Whaples also points to the 1938 election, in which Democrats lost 72 seats in the House. While the Democrats retained majorities, these losses made it harder to pass their agenda and thus reduced the specter of "soak the rich" policies. "Investment almost immediately went up very strongly after [that election], now that people weren't as worried about the New Dealers and threats to their property," Whaples says.
Among other important New Deal measures were the relief projects, which came in the form of the Homeowners Loan Corp., which tried to reduce foreclosures by lowering mortgages (sound familiar?), and massive public-works projects intended to stimulate the economy by putting people to work. "Recovery was just one piece of the New Deal," Rauchway says. "Relief was another piece, and by all accounts it worked pretty well. It kept people from starving." He also notes that a decline in the relief programs was correlated with the downturn in 1938.
But Powell argues that these relief policies actually put a greater burden on the backs of the poorest in society, the opposite of what they intended. The income tax was not nearly as important then as it was today, so excise taxes on goods predominantly purchased by middle- and lower-class people were the main funding sources for these programs. "If you're just taking [money] from other middle- and low-income people, it's kind of a wash," Powell says. The federal government collected $11.2 billion in revenue from excise taxes on goods like beer, wine, cigarettes, and soft drinks, while the most important work agency, the Works Progress Administration, spent $6.2 billion throughout the New Deal.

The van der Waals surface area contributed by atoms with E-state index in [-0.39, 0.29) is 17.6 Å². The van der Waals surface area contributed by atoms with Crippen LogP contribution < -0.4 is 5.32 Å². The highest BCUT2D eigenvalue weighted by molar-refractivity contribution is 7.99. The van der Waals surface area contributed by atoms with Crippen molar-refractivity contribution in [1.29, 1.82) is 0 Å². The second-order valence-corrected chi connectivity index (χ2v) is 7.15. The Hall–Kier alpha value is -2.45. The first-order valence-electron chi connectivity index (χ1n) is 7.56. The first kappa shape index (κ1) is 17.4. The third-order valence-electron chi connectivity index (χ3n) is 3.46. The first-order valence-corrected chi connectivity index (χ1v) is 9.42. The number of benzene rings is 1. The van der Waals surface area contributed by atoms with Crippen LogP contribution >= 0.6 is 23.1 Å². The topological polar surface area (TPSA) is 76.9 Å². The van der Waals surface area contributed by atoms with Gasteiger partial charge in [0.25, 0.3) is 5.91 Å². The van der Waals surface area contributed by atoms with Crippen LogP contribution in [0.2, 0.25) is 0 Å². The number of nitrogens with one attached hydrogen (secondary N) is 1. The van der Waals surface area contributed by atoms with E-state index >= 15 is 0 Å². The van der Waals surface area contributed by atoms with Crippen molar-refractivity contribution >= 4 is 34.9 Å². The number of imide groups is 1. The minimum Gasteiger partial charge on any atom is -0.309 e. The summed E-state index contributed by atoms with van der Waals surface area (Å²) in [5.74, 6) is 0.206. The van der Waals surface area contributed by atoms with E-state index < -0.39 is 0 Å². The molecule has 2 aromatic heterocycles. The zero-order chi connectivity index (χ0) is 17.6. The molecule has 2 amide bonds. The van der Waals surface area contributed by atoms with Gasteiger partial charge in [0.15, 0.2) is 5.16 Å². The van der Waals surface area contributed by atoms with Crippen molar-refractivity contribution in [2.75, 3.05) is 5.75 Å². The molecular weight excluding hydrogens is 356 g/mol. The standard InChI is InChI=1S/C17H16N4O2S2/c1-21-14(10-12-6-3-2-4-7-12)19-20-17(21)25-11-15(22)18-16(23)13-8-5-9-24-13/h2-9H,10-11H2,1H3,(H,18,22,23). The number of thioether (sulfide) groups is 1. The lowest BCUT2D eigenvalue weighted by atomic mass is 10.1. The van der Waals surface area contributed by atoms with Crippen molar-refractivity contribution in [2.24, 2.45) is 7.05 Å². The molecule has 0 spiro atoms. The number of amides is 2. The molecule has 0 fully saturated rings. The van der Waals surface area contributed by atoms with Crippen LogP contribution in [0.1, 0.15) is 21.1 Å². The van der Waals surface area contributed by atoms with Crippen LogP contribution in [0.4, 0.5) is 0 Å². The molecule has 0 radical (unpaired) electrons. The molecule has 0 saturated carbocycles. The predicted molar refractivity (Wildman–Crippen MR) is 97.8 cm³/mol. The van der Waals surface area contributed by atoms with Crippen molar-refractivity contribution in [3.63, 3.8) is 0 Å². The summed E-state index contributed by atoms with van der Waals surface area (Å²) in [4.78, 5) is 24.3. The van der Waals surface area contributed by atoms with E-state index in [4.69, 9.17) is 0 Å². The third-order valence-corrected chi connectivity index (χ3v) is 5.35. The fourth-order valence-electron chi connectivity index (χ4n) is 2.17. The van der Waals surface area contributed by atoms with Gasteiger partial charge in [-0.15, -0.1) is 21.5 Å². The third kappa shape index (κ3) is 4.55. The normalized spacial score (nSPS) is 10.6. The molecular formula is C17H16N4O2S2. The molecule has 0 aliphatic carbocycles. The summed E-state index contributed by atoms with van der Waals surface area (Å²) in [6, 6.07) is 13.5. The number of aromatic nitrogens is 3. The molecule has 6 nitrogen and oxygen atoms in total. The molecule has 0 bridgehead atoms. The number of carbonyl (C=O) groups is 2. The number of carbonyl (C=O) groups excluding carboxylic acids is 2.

A new social contract
What complicates the debate, however, is that the attempt to alleviate the Great Depression isn't even the whole story of the New Deal. Gavin Wright, an economic historian at Stanford University, says "people make a mistake by interpreting the New Deal policies as a response to the Great Depression."
Under Wright's interpretation, the Great Depression merely catapulted the Democrats to power and allowed them to enact the policies they wanted anyway. He argues that the New Deal comes across much better if viewed in the light of the culmination of the efforts of the progressive movement. "The basics of the New Deal really set the terms of the social contract—reduction in inequality, status of labor unions, heavy investment in human capital and higher education."
Some elements of that legacy are not very controversial today. Rauchway points out that "very few people disapprove of most of the New Deal reforms," which include Social Security, the Securities and Exchange Commission, the Federal Deposit Insurance Corp., and Fannie Mae. Ultimately, then, the ongoing debate over the New Deal may be less about its empirical effects in the 1930s and more about conflicting philosophies of the role of government.
Rauchway sees the idea of the New Deal as one to be praised. "[The idea was that] government should experiment very carefully around the margins with economic regulation, and you discard the things that don't work and keep the things that do."
Others see the failures of the NIRA and the massive expenditures required for public-works projects as signs that government should try not to tinker around the margins. "All those things did was transfer funds from one group of decision makers—consumers—to another—federal officials," Powell argues. Expect to see these disagreements resurface in debates about the response to today's economic troubles.